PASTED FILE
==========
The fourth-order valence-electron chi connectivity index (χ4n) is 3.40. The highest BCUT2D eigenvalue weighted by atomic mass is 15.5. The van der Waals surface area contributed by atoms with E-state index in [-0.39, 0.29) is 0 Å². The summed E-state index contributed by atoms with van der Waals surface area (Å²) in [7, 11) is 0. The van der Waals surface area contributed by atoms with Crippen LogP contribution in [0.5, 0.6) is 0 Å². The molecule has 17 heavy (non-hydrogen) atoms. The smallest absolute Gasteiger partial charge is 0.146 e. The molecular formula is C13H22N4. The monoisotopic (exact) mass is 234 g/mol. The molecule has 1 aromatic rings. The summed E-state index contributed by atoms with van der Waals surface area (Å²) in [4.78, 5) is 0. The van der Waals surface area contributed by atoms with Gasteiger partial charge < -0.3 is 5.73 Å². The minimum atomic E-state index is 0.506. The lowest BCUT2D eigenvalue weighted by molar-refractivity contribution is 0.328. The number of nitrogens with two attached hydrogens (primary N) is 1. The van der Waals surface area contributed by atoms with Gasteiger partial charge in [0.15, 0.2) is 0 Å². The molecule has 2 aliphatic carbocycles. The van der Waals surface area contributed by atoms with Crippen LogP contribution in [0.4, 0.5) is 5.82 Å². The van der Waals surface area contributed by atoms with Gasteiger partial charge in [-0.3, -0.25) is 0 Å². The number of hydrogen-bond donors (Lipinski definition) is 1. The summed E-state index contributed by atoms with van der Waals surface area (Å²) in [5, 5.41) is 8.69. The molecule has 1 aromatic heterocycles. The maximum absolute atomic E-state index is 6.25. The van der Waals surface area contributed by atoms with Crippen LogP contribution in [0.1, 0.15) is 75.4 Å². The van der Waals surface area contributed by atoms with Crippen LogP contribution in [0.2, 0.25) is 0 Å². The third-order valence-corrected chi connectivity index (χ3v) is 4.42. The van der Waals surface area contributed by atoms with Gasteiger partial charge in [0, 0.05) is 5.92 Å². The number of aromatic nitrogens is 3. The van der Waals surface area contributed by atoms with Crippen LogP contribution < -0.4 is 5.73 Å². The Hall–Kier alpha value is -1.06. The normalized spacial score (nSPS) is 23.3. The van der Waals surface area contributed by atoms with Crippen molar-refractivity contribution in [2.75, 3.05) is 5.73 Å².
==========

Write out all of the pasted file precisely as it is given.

The fourth-order valence-electron chi connectivity index (χ4n) is 3.40. The highest BCUT2D eigenvalue weighted by atomic mass is 15.5. The van der Waals surface area contributed by atoms with E-state index in [-0.39, 0.29) is 0 Å². The summed E-state index contributed by atoms with van der Waals surface area (Å²) in [7, 11) is 0. The van der Waals surface area contributed by atoms with Crippen LogP contribution in [0.5, 0.6) is 0 Å². The molecule has 17 heavy (non-hydrogen) atoms. The smallest absolute Gasteiger partial charge is 0.146 e. The molecular formula is C13H22N4. The monoisotopic (exact) mass is 234 g/mol. The molecule has 1 aromatic rings. The summed E-state index contributed by atoms with van der Waals surface area (Å²) in [4.78, 5) is 0. The van der Waals surface area contributed by atoms with Gasteiger partial charge < -0.3 is 5.73 Å². The minimum atomic E-state index is 0.506. The lowest BCUT2D eigenvalue weighted by molar-refractivity contribution is 0.328. The number of nitrogens with two attached hydrogens (primary N) is 1. The van der Waals surface area contributed by atoms with Gasteiger partial charge in [0.15, 0.2) is 0 Å². The molecule has 2 aliphatic carbocycles. The van der Waals surface area contributed by atoms with Crippen LogP contribution in [0.4, 0.5) is 5.82 Å². The van der Waals surface area contributed by atoms with Gasteiger partial charge in [-0.3, -0.25) is 0 Å². The number of hydrogen-bond donors (Lipinski definition) is 1. The summed E-state index contributed by atoms with van der Waals surface area (Å²) in [5, 5.41) is 8.69. The molecule has 1 aromatic heterocycles. The maximum absolute atomic E-state index is 6.25. The van der Waals surface area contributed by atoms with Crippen LogP contribution in [0.1, 0.15) is 75.4 Å². The van der Waals surface area contributed by atoms with Crippen LogP contribution in [0.2, 0.25) is 0 Å². The third-order valence-corrected chi connectivity index (χ3v) is 4.42. The van der Waals surface area contributed by atoms with Gasteiger partial charge in [0, 0.05) is 5.92 Å². The number of aromatic nitrogens is 3. The van der Waals surface area contributed by atoms with Crippen LogP contribution < -0.4 is 5.73 Å². The Hall–Kier alpha value is -1.06. The normalized spacial score (nSPS) is 23.3. The van der Waals surface area contributed by atoms with Crippen molar-refractivity contribution in [2.75, 3.05) is 5.73 Å².